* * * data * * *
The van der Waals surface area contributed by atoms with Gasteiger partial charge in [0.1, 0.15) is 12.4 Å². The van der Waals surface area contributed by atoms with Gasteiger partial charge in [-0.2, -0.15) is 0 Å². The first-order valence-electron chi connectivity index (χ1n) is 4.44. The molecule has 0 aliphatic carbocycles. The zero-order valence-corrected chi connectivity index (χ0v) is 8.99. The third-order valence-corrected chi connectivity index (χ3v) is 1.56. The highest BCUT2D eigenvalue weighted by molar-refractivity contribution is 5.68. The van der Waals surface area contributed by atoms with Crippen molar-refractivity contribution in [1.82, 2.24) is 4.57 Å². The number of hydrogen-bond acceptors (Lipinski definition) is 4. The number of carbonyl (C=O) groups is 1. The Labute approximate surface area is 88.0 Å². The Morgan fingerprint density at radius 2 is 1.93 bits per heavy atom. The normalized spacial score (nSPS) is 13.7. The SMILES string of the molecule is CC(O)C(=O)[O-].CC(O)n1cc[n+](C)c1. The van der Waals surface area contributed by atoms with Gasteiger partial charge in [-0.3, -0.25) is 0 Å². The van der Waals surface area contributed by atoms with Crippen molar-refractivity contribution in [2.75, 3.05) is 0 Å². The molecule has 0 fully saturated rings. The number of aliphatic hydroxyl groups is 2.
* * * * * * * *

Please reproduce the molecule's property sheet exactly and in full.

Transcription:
The van der Waals surface area contributed by atoms with Gasteiger partial charge in [0.1, 0.15) is 12.4 Å². The van der Waals surface area contributed by atoms with Gasteiger partial charge in [-0.2, -0.15) is 0 Å². The first-order valence-electron chi connectivity index (χ1n) is 4.44. The molecule has 0 aliphatic carbocycles. The zero-order valence-corrected chi connectivity index (χ0v) is 8.99. The third-order valence-corrected chi connectivity index (χ3v) is 1.56. The highest BCUT2D eigenvalue weighted by molar-refractivity contribution is 5.68. The van der Waals surface area contributed by atoms with Crippen molar-refractivity contribution in [1.82, 2.24) is 4.57 Å². The number of hydrogen-bond acceptors (Lipinski definition) is 4. The number of carbonyl (C=O) groups is 1. The Labute approximate surface area is 88.0 Å². The Morgan fingerprint density at radius 2 is 1.93 bits per heavy atom. The normalized spacial score (nSPS) is 13.7. The SMILES string of the molecule is CC(O)C(=O)[O-].CC(O)n1cc[n+](C)c1. The van der Waals surface area contributed by atoms with Gasteiger partial charge in [-0.3, -0.25) is 0 Å². The van der Waals surface area contributed by atoms with Crippen molar-refractivity contribution in [2.75, 3.05) is 0 Å². The molecule has 0 fully saturated rings. The number of aliphatic hydroxyl groups is 2.